New research highlights the wellbeing benefits of playing golf (but on a course)

Alistair Dunsmuir
By Alistair Dunsmuir March 9, 2021 07:27

New research showing the personal wellbeing benefits of golf during the pandemic has been published – and it highlights the need for playing the game on golf courses above driving ranges and home practice.

The joint study from Abertay University in Dundee and York St John University investigated the impact of lockdown on golfers.

Published in the journal Frontiers in Sports and Active Living, the research involved hundreds of UK golfers and analysed the effects of the closure and reopening of the country’s golf courses, both during and after the first national lockdown.

Dr Alexander Beaumont

As part of the research, a number of key personal wellbeing factors were measured, analysing golfers’ self-esteem, self-confidence, resilience, personal competence, sense of belonging, enjoyment, social connections and life satisfaction.

Participants were aged 16 to 89 and completed two surveys – the first carried out during the initial national lockdown in May and the second following the reopening of outdoor courses in July. The studies received more than 420 responses and all participants were active golfers, with more than 90 percent having a handicap rating.

Researchers found that driving range activity and golf-related activities which were possible at home during lockdown (putting, swing practice, chipping into a net, watching golf on TV, or taking part in online tutorials) could not match the levels of belonging, wellbeing, enjoyment or general life satisfaction golfers reported from playing outdoors.

Dr Graeme Sorbie at Abertay University said: “Based on our findings, we would recommend that on-course golf activity should be introduced at an early stage of any restrictive period, particularly given safety measures that have already been put in place by governing bodies responsible for golf. The personal wellbeing benefits that golf and other sports provide are well documented, but this study shows how difficult it can be to replace these under restricted conditions. It is absolutely right that all UK nations take a measured approach to easing lockdown restrictions, however our research shows a clear merit to opening up golf courses around the country where this can be done in a safe and controlled way.”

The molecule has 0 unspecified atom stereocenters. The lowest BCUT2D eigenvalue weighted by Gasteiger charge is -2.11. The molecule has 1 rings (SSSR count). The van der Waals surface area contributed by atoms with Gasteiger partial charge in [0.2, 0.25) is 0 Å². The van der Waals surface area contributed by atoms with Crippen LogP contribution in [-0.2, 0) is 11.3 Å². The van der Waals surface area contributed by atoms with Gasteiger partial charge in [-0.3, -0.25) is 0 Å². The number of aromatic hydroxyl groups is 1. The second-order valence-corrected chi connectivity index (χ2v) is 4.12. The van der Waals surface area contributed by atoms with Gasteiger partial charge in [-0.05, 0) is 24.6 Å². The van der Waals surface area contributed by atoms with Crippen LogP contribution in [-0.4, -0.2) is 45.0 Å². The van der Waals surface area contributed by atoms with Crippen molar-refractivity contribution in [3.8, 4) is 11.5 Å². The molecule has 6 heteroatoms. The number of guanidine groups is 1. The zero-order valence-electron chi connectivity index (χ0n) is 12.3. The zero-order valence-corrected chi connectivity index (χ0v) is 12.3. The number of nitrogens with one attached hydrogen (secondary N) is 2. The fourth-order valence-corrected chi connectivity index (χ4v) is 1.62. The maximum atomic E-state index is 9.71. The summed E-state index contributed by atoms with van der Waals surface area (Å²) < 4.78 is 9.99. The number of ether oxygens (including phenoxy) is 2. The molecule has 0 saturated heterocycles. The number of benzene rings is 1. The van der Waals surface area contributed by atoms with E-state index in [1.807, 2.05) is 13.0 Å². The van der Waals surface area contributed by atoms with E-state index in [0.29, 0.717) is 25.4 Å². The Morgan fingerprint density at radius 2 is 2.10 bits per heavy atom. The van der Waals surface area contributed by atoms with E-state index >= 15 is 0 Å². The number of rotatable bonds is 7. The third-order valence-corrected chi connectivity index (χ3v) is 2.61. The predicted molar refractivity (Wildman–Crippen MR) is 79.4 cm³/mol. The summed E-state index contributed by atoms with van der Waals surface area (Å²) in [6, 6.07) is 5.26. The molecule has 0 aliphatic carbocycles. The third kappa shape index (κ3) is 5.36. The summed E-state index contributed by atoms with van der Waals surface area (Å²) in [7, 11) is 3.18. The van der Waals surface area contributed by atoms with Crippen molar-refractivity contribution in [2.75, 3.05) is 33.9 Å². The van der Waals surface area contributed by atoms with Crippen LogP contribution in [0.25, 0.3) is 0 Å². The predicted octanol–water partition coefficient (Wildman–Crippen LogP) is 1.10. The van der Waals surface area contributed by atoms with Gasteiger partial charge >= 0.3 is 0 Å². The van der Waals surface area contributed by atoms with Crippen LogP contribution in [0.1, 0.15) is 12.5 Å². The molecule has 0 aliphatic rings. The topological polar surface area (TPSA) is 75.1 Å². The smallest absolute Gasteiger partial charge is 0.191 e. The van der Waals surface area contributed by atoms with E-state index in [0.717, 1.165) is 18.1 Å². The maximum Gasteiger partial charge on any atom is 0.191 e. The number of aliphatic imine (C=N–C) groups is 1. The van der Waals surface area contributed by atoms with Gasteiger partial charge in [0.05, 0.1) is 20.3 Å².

Dr Graeme Sorbie

Dr Alexander Beaumont at York St John University said: “While it is possible that increased life satisfaction with the reopening of golf courses was influenced by the easing of restrictions and more social interactions, our study suggests that golf activity, when performed outside, has the potential to provide golfers with opportunities to feel a greater sense of belonging to the sport, wellbeing and also life satisfaction. This could be down to increased golf-related physical activity, social interaction with other players on the course, or playing the sport in a natural environment.’’

 

Alistair Dunsmuir
By Alistair Dunsmuir March 9, 2021 07:27
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2 Comments

  1. Golf in Society March 10, 12:08

    YouTube “More Than a Game” with Golf in Society. Enjoy !

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  2. Peter March 9, 18:41

    When we ask these questions in the middle of a crisis, we’re likely to get a “skewed” response ! Everyone wants to be outdoors, on a course and enjoying social capital ! Today, vaccination numbers are low and people remain scared, outdoors and among friends or relatives !! Courses offer a great option !! However, the benefits to wellbeing have been know for years ! Young people especially understanding, social capital, can be found in many places, done in less time and be far less expensive !! That will be the challenge, post-pandemic ! Keeping young people engaged, playing and paying !!

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